2. The apparatus of claim 1, wherein the pseudorange module comprises:
a memory to store a portion of the ATSC-M/H broadcast signal; and
a correlator to correlate the stored portion with a signal generated by the user terminal.
3. The apparatus of claim 1, wherein the pseudorange module comprises:
a correlator to correlate the ATSC-M/H broadcast signal with a signal generated by the user terminal as the ATSC-M/H broadcast signal is received.
4. A method for determining the position of a user terminal, comprising:
receiving at the user terminal an American Television Standards Committee Mobile/Handheld (ATSC-M/H) broadcast signal from a ATSC-M/H transmitter; and
determining a pseudorange between the receiver and the ATSC-M/H transmitter based on the ATSC-M/H) broadcast signal; and
determining the position of the user terminal based on the pseudorange and a location of the ATSC-M/H transmitter;
wherein the ATSC-M/H broadcast signal includes a training sequence;
wherein the pseudorange is determined based on the training sequence;
wherein an offset between a local time reference in the user terminal and a master time reference is determined, and the position of the user terminal is determined based on the pseudorange, the location of the ATSC-M/H transmitter, and the offset;
wherein measurements at the user terminal are projected to a common instant in time; and
wherein the user terminal includes a clock that is not stabilized or corrected using a signal from a cellular base station or ATSC-M/H transmitter, such that the clock offset, T, is a function of time, T(t); and
wherein the method further includes projecting pseudorange measurements to a common instant of time, t0, using the following steps:
measuring, at a first time, t1, a first pseudorange, pr1(t1), with respect to a first transmitter, wherein the first pseudorange is representable as pr1(t1)=r1+T(t1), where r1 represents a distance between the first transmitter and the receiver at time t1 and T(t1) represents the clock offset at time t1;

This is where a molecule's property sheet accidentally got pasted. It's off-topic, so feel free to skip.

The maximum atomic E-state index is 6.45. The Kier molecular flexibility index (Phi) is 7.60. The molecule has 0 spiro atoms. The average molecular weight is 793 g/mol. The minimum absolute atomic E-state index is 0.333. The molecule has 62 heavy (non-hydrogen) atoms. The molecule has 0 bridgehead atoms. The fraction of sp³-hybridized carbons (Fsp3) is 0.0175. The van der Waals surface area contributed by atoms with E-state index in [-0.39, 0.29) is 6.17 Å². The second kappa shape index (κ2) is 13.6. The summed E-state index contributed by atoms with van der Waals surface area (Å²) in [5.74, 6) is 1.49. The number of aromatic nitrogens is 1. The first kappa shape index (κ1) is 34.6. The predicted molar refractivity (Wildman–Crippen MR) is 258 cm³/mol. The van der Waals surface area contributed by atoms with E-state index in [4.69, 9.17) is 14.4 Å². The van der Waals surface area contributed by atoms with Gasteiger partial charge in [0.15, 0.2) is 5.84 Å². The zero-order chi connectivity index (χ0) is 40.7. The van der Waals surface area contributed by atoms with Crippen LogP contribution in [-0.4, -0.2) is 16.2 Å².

measuring, at a second time, t2, a second pseudorange, pr2(t2), with respect to a second transmitter, wherein the second pseudorange is representable as pr2(t2)=r2+T(t2), where r2 represents a distance between the second transmitter and the receiver at time t2 and T(t2) represents the clock offset at time t2;
measuring, at a third time, t1+Δ, a second instance of the first pseudorange, pr1(t1+A), wherein Δ represents a small time increment and the second instance of the first pseudorange is representable as pr1(t1+Δ)=r1+T(t1)+[∂T/∂t]Δ;
measuring, at a fourth time, t2+Δ, a second instance of the second pseudorange, pr2(t2+Δ), wherein the second instance of the second pseudorange is representable as pr2(t2+Δ)=r2+T(t2)+[∂T/∂t]Δ;
computing a first projection of the first pseudorange to the common instant of time, t0, wherein the first projection of the first pseudorange is representable as: pr1(t0)=pr1(t1)+[pr1(t1+Δ)−pr1(t1)](t0−t1)/Δ; and
computing a second projection of the second pseudorange to the common instant of time, t0, wherein the second projection of the second pseudorange is representable as: pr2(t0)=pr2(t2)+[pr2(t2+Δ)−pr2(t2)](t0−t2)/Δ.
5. The method of claim 4, further comprising:
storing a portion of the ATSC-M/H broadcast signal; and
correlating the stored portion with a signal generated by the user terminal.
6. The method of claim 4, further comprising:
correlating the ATSC-M/H broadcast signal with a signal generated by the user terminal as the ATSC-M/H broadcast signal is received.
7. A non transitory computer-readable media embodying instructions executable by a computer to perform a method for determining the position of a user terminal, the method comprising:
determining a pseudorange between a receiver and an American Television Standards Committee Mobile/Handheld (ATSC-M/H) transmitter based on a ATSC-M/H broadcast signal received at the user terminal from the ATSC-M/H transmitter; and
determining the position of the user terminal based on the pseudorange and a location of the ATSC-M/H transmitter;
wherein an offset between a local time reference in the user terminal and a master time reference is determined, and the position of the user terminal is determined based on the pseudorange, the location of the ATSC-M/H transmitter, and the offset;